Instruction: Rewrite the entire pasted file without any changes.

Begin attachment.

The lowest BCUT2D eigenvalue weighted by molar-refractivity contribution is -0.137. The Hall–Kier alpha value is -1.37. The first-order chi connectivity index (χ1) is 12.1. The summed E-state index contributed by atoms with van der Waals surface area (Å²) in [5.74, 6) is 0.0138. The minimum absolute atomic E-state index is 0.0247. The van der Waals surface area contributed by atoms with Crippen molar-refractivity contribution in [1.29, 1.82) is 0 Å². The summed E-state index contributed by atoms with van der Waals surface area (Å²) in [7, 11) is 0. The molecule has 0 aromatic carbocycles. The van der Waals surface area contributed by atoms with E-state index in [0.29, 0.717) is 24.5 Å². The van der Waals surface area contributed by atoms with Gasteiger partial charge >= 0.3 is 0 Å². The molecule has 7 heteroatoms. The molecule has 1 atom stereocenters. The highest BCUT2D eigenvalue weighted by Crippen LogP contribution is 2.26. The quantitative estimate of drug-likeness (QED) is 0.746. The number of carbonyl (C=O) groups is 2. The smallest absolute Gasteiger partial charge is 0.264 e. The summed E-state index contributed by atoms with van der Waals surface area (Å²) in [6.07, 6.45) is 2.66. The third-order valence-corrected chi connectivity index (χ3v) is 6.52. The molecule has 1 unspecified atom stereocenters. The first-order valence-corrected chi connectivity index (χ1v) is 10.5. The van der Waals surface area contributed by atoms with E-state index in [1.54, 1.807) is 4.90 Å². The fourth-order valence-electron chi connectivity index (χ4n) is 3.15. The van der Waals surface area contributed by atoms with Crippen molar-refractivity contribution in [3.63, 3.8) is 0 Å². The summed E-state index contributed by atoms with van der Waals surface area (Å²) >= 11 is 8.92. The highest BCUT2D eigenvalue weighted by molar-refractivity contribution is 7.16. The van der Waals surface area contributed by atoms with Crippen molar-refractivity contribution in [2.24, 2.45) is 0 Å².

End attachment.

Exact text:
The lowest BCUT2D eigenvalue weighted by molar-refractivity contribution is -0.137. The Hall–Kier alpha value is -1.37. The first-order chi connectivity index (χ1) is 12.1. The summed E-state index contributed by atoms with van der Waals surface area (Å²) in [5.74, 6) is 0.0138. The minimum absolute atomic E-state index is 0.0247. The van der Waals surface area contributed by atoms with Crippen molar-refractivity contribution in [1.29, 1.82) is 0 Å². The summed E-state index contributed by atoms with van der Waals surface area (Å²) in [7, 11) is 0. The molecule has 0 aromatic carbocycles. The van der Waals surface area contributed by atoms with E-state index in [0.29, 0.717) is 24.5 Å². The van der Waals surface area contributed by atoms with Gasteiger partial charge >= 0.3 is 0 Å². The molecule has 7 heteroatoms. The molecule has 1 atom stereocenters. The highest BCUT2D eigenvalue weighted by Crippen LogP contribution is 2.26. The quantitative estimate of drug-likeness (QED) is 0.746. The number of carbonyl (C=O) groups is 2. The smallest absolute Gasteiger partial charge is 0.264 e. The summed E-state index contributed by atoms with van der Waals surface area (Å²) in [6.07, 6.45) is 2.66. The third-order valence-corrected chi connectivity index (χ3v) is 6.52. The molecule has 1 unspecified atom stereocenters. The first-order valence-corrected chi connectivity index (χ1v) is 10.5. The van der Waals surface area contributed by atoms with E-state index in [1.54, 1.807) is 4.90 Å². The fourth-order valence-electron chi connectivity index (χ4n) is 3.15. The van der Waals surface area contributed by atoms with Crippen molar-refractivity contribution in [3.63, 3.8) is 0 Å². The summed E-state index contributed by atoms with van der Waals surface area (Å²) >= 11 is 8.92. The highest BCUT2D eigenvalue weighted by molar-refractivity contribution is 7.16. The van der Waals surface area contributed by atoms with Crippen molar-refractivity contribution in [2.24, 2.45) is 0 Å².